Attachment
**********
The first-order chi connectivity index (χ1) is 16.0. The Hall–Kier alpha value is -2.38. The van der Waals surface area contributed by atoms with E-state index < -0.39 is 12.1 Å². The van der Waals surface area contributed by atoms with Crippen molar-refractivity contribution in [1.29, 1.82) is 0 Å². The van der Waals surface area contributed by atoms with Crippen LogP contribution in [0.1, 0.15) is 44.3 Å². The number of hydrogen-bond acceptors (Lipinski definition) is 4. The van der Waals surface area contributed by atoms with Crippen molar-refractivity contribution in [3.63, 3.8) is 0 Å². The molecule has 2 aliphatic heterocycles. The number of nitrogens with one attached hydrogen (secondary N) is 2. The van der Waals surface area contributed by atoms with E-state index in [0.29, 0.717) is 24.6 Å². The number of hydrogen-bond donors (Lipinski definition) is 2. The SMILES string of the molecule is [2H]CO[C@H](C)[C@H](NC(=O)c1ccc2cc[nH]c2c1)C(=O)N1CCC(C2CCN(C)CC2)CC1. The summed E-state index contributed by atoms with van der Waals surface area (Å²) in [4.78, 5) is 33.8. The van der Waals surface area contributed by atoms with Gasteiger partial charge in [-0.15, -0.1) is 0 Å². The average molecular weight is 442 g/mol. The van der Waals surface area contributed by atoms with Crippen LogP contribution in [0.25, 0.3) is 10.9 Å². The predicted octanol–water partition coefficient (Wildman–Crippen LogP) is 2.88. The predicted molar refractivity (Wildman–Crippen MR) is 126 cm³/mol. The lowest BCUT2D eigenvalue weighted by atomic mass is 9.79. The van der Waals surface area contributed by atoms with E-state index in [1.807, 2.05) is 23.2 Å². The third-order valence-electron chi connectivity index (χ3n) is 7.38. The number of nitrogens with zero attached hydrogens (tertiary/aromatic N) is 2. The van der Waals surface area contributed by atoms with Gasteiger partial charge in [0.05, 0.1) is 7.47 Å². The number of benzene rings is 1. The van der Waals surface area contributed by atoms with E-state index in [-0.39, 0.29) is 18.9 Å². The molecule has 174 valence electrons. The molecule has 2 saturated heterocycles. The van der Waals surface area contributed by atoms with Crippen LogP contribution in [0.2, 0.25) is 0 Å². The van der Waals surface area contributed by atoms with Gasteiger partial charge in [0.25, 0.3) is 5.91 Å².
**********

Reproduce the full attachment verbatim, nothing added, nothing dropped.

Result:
The first-order chi connectivity index (χ1) is 16.0. The Hall–Kier alpha value is -2.38. The van der Waals surface area contributed by atoms with E-state index < -0.39 is 12.1 Å². The van der Waals surface area contributed by atoms with Crippen molar-refractivity contribution in [1.29, 1.82) is 0 Å². The van der Waals surface area contributed by atoms with Crippen LogP contribution in [0.1, 0.15) is 44.3 Å². The number of hydrogen-bond acceptors (Lipinski definition) is 4. The van der Waals surface area contributed by atoms with Crippen molar-refractivity contribution in [3.63, 3.8) is 0 Å². The molecule has 2 aliphatic heterocycles. The number of nitrogens with one attached hydrogen (secondary N) is 2. The van der Waals surface area contributed by atoms with E-state index in [0.29, 0.717) is 24.6 Å². The number of hydrogen-bond donors (Lipinski definition) is 2. The SMILES string of the molecule is [2H]CO[C@H](C)[C@H](NC(=O)c1ccc2cc[nH]c2c1)C(=O)N1CCC(C2CCN(C)CC2)CC1. The summed E-state index contributed by atoms with van der Waals surface area (Å²) in [4.78, 5) is 33.8. The van der Waals surface area contributed by atoms with Gasteiger partial charge in [-0.15, -0.1) is 0 Å². The average molecular weight is 442 g/mol. The van der Waals surface area contributed by atoms with Crippen LogP contribution in [0.25, 0.3) is 10.9 Å². The predicted octanol–water partition coefficient (Wildman–Crippen LogP) is 2.88. The predicted molar refractivity (Wildman–Crippen MR) is 126 cm³/mol. The lowest BCUT2D eigenvalue weighted by atomic mass is 9.79. The van der Waals surface area contributed by atoms with E-state index in [1.807, 2.05) is 23.2 Å². The third-order valence-electron chi connectivity index (χ3n) is 7.38. The number of nitrogens with zero attached hydrogens (tertiary/aromatic N) is 2. The van der Waals surface area contributed by atoms with Gasteiger partial charge in [0.05, 0.1) is 7.47 Å². The number of benzene rings is 1. The van der Waals surface area contributed by atoms with E-state index in [-0.39, 0.29) is 18.9 Å². The molecule has 174 valence electrons. The molecule has 2 saturated heterocycles. The van der Waals surface area contributed by atoms with Crippen LogP contribution in [0.2, 0.25) is 0 Å². The van der Waals surface area contributed by atoms with Gasteiger partial charge in [0.25, 0.3) is 5.91 Å².